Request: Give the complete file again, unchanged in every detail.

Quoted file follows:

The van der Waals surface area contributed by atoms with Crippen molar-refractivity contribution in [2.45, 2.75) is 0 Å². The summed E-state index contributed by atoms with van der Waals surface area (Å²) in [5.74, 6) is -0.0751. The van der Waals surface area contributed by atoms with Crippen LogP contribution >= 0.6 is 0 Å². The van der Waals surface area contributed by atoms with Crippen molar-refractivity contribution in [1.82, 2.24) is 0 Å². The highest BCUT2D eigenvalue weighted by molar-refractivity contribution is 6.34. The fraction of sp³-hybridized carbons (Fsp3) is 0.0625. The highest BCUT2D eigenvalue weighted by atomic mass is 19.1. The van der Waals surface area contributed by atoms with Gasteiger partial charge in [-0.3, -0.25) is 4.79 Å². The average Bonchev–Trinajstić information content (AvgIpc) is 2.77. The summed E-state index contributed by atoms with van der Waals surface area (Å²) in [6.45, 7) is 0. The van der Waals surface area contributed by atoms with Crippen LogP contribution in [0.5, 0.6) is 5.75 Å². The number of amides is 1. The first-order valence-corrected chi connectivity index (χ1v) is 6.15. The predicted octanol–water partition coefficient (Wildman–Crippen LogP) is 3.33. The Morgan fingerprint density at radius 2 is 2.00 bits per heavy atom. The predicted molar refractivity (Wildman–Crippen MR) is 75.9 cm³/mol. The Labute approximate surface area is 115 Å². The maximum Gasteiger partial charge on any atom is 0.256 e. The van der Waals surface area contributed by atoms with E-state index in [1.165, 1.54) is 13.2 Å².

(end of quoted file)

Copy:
The van der Waals surface area contributed by atoms with Crippen molar-refractivity contribution in [2.45, 2.75) is 0 Å². The summed E-state index contributed by atoms with van der Waals surface area (Å²) in [5.74, 6) is -0.0751. The van der Waals surface area contributed by atoms with Crippen LogP contribution >= 0.6 is 0 Å². The van der Waals surface area contributed by atoms with Crippen molar-refractivity contribution in [1.82, 2.24) is 0 Å². The highest BCUT2D eigenvalue weighted by molar-refractivity contribution is 6.34. The fraction of sp³-hybridized carbons (Fsp3) is 0.0625. The highest BCUT2D eigenvalue weighted by atomic mass is 19.1. The van der Waals surface area contributed by atoms with Gasteiger partial charge in [-0.3, -0.25) is 4.79 Å². The average Bonchev–Trinajstić information content (AvgIpc) is 2.77. The summed E-state index contributed by atoms with van der Waals surface area (Å²) in [6.45, 7) is 0. The van der Waals surface area contributed by atoms with Crippen LogP contribution in [0.5, 0.6) is 5.75 Å². The number of amides is 1. The first-order valence-corrected chi connectivity index (χ1v) is 6.15. The predicted octanol–water partition coefficient (Wildman–Crippen LogP) is 3.33. The Morgan fingerprint density at radius 2 is 2.00 bits per heavy atom. The predicted molar refractivity (Wildman–Crippen MR) is 75.9 cm³/mol. The Labute approximate surface area is 115 Å². The maximum Gasteiger partial charge on any atom is 0.256 e. The van der Waals surface area contributed by atoms with E-state index in [1.165, 1.54) is 13.2 Å².